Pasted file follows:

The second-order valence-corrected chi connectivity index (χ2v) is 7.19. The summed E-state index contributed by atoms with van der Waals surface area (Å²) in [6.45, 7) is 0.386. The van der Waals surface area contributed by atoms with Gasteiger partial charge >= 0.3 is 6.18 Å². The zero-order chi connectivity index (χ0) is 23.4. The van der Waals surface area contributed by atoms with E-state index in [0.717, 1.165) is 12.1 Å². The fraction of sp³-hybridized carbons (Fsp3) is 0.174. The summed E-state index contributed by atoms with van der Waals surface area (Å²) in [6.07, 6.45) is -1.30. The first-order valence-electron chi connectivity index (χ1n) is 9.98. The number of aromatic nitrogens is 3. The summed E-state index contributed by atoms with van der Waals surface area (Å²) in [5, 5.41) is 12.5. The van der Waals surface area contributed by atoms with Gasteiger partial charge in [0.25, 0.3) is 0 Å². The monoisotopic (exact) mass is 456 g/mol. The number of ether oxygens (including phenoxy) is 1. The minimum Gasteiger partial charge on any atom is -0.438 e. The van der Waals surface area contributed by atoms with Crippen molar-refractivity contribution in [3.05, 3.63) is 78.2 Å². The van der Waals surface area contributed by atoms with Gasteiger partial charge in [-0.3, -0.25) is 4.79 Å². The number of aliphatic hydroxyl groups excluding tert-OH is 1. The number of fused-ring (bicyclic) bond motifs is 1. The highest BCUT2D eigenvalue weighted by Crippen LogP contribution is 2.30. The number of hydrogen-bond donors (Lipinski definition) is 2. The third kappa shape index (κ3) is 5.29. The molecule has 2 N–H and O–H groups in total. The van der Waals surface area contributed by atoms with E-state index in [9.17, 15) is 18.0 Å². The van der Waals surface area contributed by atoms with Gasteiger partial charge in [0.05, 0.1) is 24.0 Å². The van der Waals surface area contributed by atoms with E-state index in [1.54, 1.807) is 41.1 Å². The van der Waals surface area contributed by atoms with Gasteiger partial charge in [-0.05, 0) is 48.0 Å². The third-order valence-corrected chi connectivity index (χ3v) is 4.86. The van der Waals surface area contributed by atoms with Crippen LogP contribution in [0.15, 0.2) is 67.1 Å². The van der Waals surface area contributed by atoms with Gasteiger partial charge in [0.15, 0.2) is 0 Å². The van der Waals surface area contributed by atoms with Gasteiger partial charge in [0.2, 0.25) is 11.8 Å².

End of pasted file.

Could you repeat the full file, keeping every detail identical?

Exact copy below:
The second-order valence-corrected chi connectivity index (χ2v) is 7.19. The summed E-state index contributed by atoms with van der Waals surface area (Å²) in [6.45, 7) is 0.386. The van der Waals surface area contributed by atoms with Gasteiger partial charge >= 0.3 is 6.18 Å². The zero-order chi connectivity index (χ0) is 23.4. The van der Waals surface area contributed by atoms with E-state index in [0.717, 1.165) is 12.1 Å². The fraction of sp³-hybridized carbons (Fsp3) is 0.174. The summed E-state index contributed by atoms with van der Waals surface area (Å²) in [6.07, 6.45) is -1.30. The first-order valence-electron chi connectivity index (χ1n) is 9.98. The number of aromatic nitrogens is 3. The summed E-state index contributed by atoms with van der Waals surface area (Å²) in [5, 5.41) is 12.5. The van der Waals surface area contributed by atoms with Gasteiger partial charge in [0.25, 0.3) is 0 Å². The monoisotopic (exact) mass is 456 g/mol. The number of ether oxygens (including phenoxy) is 1. The minimum Gasteiger partial charge on any atom is -0.438 e. The van der Waals surface area contributed by atoms with Crippen molar-refractivity contribution in [3.05, 3.63) is 78.2 Å². The van der Waals surface area contributed by atoms with Gasteiger partial charge in [-0.3, -0.25) is 4.79 Å². The number of aliphatic hydroxyl groups excluding tert-OH is 1. The number of fused-ring (bicyclic) bond motifs is 1. The highest BCUT2D eigenvalue weighted by Crippen LogP contribution is 2.30. The number of hydrogen-bond donors (Lipinski definition) is 2. The third kappa shape index (κ3) is 5.29. The molecule has 2 N–H and O–H groups in total. The van der Waals surface area contributed by atoms with E-state index in [9.17, 15) is 18.0 Å². The van der Waals surface area contributed by atoms with Gasteiger partial charge in [0.05, 0.1) is 24.0 Å². The van der Waals surface area contributed by atoms with E-state index in [1.54, 1.807) is 41.1 Å². The van der Waals surface area contributed by atoms with Gasteiger partial charge in [-0.05, 0) is 48.0 Å². The third-order valence-corrected chi connectivity index (χ3v) is 4.86. The van der Waals surface area contributed by atoms with Crippen LogP contribution in [0.15, 0.2) is 67.1 Å². The van der Waals surface area contributed by atoms with Gasteiger partial charge in [0.15, 0.2) is 0 Å². The van der Waals surface area contributed by atoms with Gasteiger partial charge in [0.2, 0.25) is 11.8 Å².